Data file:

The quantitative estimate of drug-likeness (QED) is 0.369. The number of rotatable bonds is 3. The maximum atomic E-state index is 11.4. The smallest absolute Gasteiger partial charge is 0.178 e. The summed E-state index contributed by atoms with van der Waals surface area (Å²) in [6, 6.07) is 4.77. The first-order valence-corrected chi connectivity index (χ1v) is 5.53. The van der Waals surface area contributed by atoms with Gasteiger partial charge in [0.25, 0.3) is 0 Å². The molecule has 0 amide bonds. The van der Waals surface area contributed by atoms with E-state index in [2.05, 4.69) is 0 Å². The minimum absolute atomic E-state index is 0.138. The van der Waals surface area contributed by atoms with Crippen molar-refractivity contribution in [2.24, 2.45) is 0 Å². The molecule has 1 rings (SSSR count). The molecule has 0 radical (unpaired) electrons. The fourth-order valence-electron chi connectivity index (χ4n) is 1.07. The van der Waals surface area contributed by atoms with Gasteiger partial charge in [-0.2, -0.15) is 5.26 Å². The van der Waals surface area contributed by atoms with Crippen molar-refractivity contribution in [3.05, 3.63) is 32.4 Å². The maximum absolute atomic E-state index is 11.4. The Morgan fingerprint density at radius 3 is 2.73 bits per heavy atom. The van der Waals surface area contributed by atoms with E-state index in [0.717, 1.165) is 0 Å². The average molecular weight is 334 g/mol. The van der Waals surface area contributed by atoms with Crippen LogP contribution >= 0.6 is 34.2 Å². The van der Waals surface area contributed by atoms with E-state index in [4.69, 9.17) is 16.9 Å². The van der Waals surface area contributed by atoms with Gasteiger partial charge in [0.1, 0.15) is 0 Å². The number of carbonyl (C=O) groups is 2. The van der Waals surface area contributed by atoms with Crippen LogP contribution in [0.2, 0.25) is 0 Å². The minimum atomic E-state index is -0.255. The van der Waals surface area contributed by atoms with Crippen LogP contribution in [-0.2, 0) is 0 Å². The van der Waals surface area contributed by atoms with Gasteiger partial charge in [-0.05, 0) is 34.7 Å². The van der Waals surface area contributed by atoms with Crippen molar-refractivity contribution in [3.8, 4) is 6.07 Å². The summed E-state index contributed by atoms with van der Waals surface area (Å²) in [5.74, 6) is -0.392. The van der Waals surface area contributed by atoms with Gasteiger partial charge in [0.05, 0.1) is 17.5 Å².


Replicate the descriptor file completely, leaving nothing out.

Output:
The quantitative estimate of drug-likeness (QED) is 0.369. The number of rotatable bonds is 3. The maximum atomic E-state index is 11.4. The smallest absolute Gasteiger partial charge is 0.178 e. The summed E-state index contributed by atoms with van der Waals surface area (Å²) in [6, 6.07) is 4.77. The first-order valence-corrected chi connectivity index (χ1v) is 5.53. The van der Waals surface area contributed by atoms with Gasteiger partial charge in [0.25, 0.3) is 0 Å². The molecule has 0 amide bonds. The van der Waals surface area contributed by atoms with E-state index in [2.05, 4.69) is 0 Å². The minimum absolute atomic E-state index is 0.138. The van der Waals surface area contributed by atoms with Crippen molar-refractivity contribution in [2.24, 2.45) is 0 Å². The molecule has 1 rings (SSSR count). The molecule has 0 radical (unpaired) electrons. The fourth-order valence-electron chi connectivity index (χ4n) is 1.07. The van der Waals surface area contributed by atoms with Gasteiger partial charge in [-0.2, -0.15) is 5.26 Å². The van der Waals surface area contributed by atoms with Crippen molar-refractivity contribution in [3.05, 3.63) is 32.4 Å². The maximum absolute atomic E-state index is 11.4. The Morgan fingerprint density at radius 3 is 2.73 bits per heavy atom. The van der Waals surface area contributed by atoms with E-state index in [0.717, 1.165) is 0 Å². The average molecular weight is 334 g/mol. The van der Waals surface area contributed by atoms with Crippen LogP contribution >= 0.6 is 34.2 Å². The van der Waals surface area contributed by atoms with E-state index in [4.69, 9.17) is 16.9 Å². The van der Waals surface area contributed by atoms with Gasteiger partial charge in [0.1, 0.15) is 0 Å². The number of carbonyl (C=O) groups is 2. The van der Waals surface area contributed by atoms with Crippen LogP contribution in [0.2, 0.25) is 0 Å². The minimum atomic E-state index is -0.255. The van der Waals surface area contributed by atoms with Crippen LogP contribution in [-0.2, 0) is 0 Å². The van der Waals surface area contributed by atoms with Gasteiger partial charge in [-0.05, 0) is 34.7 Å². The van der Waals surface area contributed by atoms with Crippen molar-refractivity contribution in [3.8, 4) is 6.07 Å². The summed E-state index contributed by atoms with van der Waals surface area (Å²) in [5.74, 6) is -0.392. The van der Waals surface area contributed by atoms with Gasteiger partial charge in [0.05, 0.1) is 17.5 Å².